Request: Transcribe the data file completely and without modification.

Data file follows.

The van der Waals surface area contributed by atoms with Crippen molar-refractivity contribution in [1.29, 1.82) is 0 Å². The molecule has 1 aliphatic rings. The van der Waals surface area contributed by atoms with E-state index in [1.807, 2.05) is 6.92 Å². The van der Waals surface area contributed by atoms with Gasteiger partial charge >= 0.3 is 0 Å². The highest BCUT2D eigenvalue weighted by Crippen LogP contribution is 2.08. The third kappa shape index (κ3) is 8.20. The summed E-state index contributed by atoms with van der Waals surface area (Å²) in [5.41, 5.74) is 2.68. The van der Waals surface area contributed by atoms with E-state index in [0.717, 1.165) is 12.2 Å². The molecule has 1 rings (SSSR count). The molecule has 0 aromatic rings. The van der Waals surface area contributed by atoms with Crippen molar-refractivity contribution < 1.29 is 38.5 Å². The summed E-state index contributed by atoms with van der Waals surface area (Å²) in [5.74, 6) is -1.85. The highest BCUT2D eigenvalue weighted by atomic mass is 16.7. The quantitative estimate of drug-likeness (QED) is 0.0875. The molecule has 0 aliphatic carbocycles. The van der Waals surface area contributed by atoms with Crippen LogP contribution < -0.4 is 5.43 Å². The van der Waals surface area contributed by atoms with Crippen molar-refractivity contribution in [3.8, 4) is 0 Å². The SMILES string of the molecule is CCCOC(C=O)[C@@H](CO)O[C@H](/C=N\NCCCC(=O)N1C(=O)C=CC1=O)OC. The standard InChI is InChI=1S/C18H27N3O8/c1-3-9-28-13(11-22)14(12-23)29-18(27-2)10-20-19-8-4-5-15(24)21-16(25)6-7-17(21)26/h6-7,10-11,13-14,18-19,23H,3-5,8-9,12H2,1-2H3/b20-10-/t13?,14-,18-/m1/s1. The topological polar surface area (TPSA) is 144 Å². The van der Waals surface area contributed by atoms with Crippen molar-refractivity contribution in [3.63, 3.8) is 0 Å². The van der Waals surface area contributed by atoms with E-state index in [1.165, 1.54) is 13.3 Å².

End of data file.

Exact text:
The van der Waals surface area contributed by atoms with Crippen molar-refractivity contribution in [1.29, 1.82) is 0 Å². The molecule has 1 aliphatic rings. The van der Waals surface area contributed by atoms with E-state index in [1.807, 2.05) is 6.92 Å². The van der Waals surface area contributed by atoms with Gasteiger partial charge >= 0.3 is 0 Å². The highest BCUT2D eigenvalue weighted by Crippen LogP contribution is 2.08. The third kappa shape index (κ3) is 8.20. The summed E-state index contributed by atoms with van der Waals surface area (Å²) in [5.41, 5.74) is 2.68. The van der Waals surface area contributed by atoms with E-state index in [0.717, 1.165) is 12.2 Å². The molecule has 1 rings (SSSR count). The molecule has 0 aromatic rings. The van der Waals surface area contributed by atoms with Crippen molar-refractivity contribution < 1.29 is 38.5 Å². The summed E-state index contributed by atoms with van der Waals surface area (Å²) in [5.74, 6) is -1.85. The highest BCUT2D eigenvalue weighted by atomic mass is 16.7. The quantitative estimate of drug-likeness (QED) is 0.0875. The molecule has 0 aliphatic carbocycles. The van der Waals surface area contributed by atoms with Crippen LogP contribution < -0.4 is 5.43 Å². The van der Waals surface area contributed by atoms with Crippen molar-refractivity contribution in [3.8, 4) is 0 Å². The SMILES string of the molecule is CCCOC(C=O)[C@@H](CO)O[C@H](/C=N\NCCCC(=O)N1C(=O)C=CC1=O)OC. The standard InChI is InChI=1S/C18H27N3O8/c1-3-9-28-13(11-22)14(12-23)29-18(27-2)10-20-19-8-4-5-15(24)21-16(25)6-7-17(21)26/h6-7,10-11,13-14,18-19,23H,3-5,8-9,12H2,1-2H3/b20-10-/t13?,14-,18-/m1/s1. The topological polar surface area (TPSA) is 144 Å². The van der Waals surface area contributed by atoms with Crippen molar-refractivity contribution in [3.63, 3.8) is 0 Å². The van der Waals surface area contributed by atoms with E-state index in [1.165, 1.54) is 13.3 Å².